An obvious disadvantage of civil proceedings is the cost involved. The affected persons must bear the costs of the proceedings themselves, at least initially. There is also the risk of losing in court. In this case, the costs of the opposing party would also have to be reimbursed. Although damages or monetary compensation can be claimed in civil court proceedings, the amount that can be claimed should not be overestimated.
It should also be noted that civil proceedings can usually only be pursued if the persons involved are known by name. The possibility of filing a complaint against an unknown person, as it is known in criminal law, does not exist. There is also no investigation of the person or the facts by the state, i.e. the person concerned must, for example, find out the real names of internet users and the address themselves. Moreover, it is not possible for those affected to remain anonymous, either out of court or in court.
Civil action against digital violence is possible primarily under the provisions of tort law. Tort law enables persons to defend themselves against so-called tortious acts that violate protected interests within the meaning of §§ 823ff. BGB.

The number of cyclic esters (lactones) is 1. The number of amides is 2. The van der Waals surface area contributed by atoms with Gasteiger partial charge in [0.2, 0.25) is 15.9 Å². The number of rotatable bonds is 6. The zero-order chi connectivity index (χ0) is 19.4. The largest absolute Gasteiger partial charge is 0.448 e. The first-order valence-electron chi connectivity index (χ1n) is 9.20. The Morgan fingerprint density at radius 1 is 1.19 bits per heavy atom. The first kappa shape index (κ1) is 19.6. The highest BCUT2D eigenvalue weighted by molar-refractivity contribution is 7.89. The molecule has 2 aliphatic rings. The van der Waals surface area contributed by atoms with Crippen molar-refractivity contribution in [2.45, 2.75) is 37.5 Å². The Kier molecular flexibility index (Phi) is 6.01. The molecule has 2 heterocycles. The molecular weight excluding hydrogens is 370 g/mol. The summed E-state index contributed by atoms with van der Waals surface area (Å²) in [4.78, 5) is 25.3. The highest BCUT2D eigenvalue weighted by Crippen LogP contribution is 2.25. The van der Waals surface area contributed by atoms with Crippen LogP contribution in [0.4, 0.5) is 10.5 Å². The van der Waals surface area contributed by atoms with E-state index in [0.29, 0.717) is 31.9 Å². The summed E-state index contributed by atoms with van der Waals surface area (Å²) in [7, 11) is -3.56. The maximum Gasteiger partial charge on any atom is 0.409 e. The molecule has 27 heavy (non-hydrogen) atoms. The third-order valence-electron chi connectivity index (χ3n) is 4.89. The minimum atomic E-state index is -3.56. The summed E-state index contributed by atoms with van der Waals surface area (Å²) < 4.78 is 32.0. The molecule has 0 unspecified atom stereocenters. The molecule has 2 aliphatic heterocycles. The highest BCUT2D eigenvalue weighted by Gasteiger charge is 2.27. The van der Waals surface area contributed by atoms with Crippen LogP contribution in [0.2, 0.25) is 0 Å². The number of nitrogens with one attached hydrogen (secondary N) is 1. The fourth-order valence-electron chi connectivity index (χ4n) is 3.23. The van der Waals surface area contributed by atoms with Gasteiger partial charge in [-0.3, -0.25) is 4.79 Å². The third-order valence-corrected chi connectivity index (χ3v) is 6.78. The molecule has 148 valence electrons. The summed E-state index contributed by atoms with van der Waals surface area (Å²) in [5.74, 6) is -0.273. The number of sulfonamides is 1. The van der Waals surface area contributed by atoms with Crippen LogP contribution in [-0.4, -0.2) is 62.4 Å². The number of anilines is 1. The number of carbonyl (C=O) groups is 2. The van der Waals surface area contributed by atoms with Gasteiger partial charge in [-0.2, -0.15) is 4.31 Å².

First of all, under section 823 (2) of the German Civil Code, it is possible to bring civil claims against actions and statements that also constitute criminal offences: sections 185 et seq. (offences of insult and defamation), section 201a (violation of the most personal sphere of life through image recordings), section 238 (stalking), sections 240 et seq. of the German Criminal Code (coercion and threats) as well as violations of the right to one’s own image (sections 22 p. 1, 23 II KUG).
On the other hand, according to section 823, paragraph 1 of the German Civil Code, civil action can also be taken against actions and statements that do not constitute a criminal offence but violate one of the protected interests of the norm. The most important object of protection in the field of digital violence is the general right of personality, which for this reason will be briefly discussed below.